The City of La Crosse is debating whether to appeal the ruling, with emotions running high. Mayor John Medinger opposes an appeal. The City has until mid-August to decide whether to appeal. Foundation counsel Jim Peterson described Crabb as one of the least overturned federal judges in the circuit.
The lawsuit revisited a case first filed by the Foundation in 1985 on behalf of its La Crosse member Phyllis Grams, now deceased, which Judge Crabb dismissed for lack of standing in 1987.
Freedom From Religion Foundation staffer Dan Barker stands in front of the awkwardly-fenced Ten Commandments in Cameron Park, La Crosse, Wis.
Crabb's current decision acknowledged the standing of the impressive list of plaintiffs, including atheist and agnostic Foundation members, a Catholic man, Jewish women, and some Unitarian-Universalists. Most attested that they felt it necessary to avoid Cameron Park and shopping in the area because the presence of the bible edicts on city property causes them distress.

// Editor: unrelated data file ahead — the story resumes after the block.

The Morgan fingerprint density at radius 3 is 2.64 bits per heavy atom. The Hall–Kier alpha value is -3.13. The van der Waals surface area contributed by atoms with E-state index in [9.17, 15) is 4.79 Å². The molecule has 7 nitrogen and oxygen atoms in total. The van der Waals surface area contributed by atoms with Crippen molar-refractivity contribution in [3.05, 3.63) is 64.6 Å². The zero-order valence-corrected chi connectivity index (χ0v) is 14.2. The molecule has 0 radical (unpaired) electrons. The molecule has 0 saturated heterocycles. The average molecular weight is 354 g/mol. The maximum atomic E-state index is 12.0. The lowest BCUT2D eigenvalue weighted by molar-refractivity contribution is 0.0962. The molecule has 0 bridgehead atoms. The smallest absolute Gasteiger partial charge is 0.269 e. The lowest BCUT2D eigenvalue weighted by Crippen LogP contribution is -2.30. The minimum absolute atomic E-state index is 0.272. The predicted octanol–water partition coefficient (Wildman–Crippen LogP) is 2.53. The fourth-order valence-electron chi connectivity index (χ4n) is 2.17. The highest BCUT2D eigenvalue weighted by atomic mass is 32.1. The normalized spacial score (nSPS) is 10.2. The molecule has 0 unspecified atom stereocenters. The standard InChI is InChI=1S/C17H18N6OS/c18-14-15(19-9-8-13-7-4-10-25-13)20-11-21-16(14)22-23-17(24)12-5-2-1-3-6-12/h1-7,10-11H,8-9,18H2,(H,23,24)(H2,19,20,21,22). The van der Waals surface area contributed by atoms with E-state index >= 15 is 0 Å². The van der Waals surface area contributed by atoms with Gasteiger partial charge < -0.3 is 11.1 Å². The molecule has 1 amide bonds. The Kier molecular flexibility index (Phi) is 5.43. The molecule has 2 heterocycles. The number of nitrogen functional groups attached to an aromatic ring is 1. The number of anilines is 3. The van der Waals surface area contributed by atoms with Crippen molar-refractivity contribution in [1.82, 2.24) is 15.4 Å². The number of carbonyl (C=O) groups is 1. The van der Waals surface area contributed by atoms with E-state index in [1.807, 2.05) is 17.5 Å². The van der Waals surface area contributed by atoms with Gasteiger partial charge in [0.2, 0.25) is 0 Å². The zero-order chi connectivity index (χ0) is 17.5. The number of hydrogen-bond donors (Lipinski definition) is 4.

When the Foundation sent a letter last year warning that it would sue the City if it did not remove the monument, the council passed a resolution to keep the marker "in its present location by any and all means available to the City," including working with religious-right organizations.
After the Foundation filed its lawsuit last July, the City of La Crosse responded by selling a tiny parcel of the small park to the Fraternal Order of Eagles, which had originally donated the tombstone-like monument in 1965. The board refused to consider an offer by the Foundation to buy the plot of land for fair market value, or the Eagles' original offer to house the monument on their own property across the street from the park. Offers by local churches to host the monument on their private property were also refused.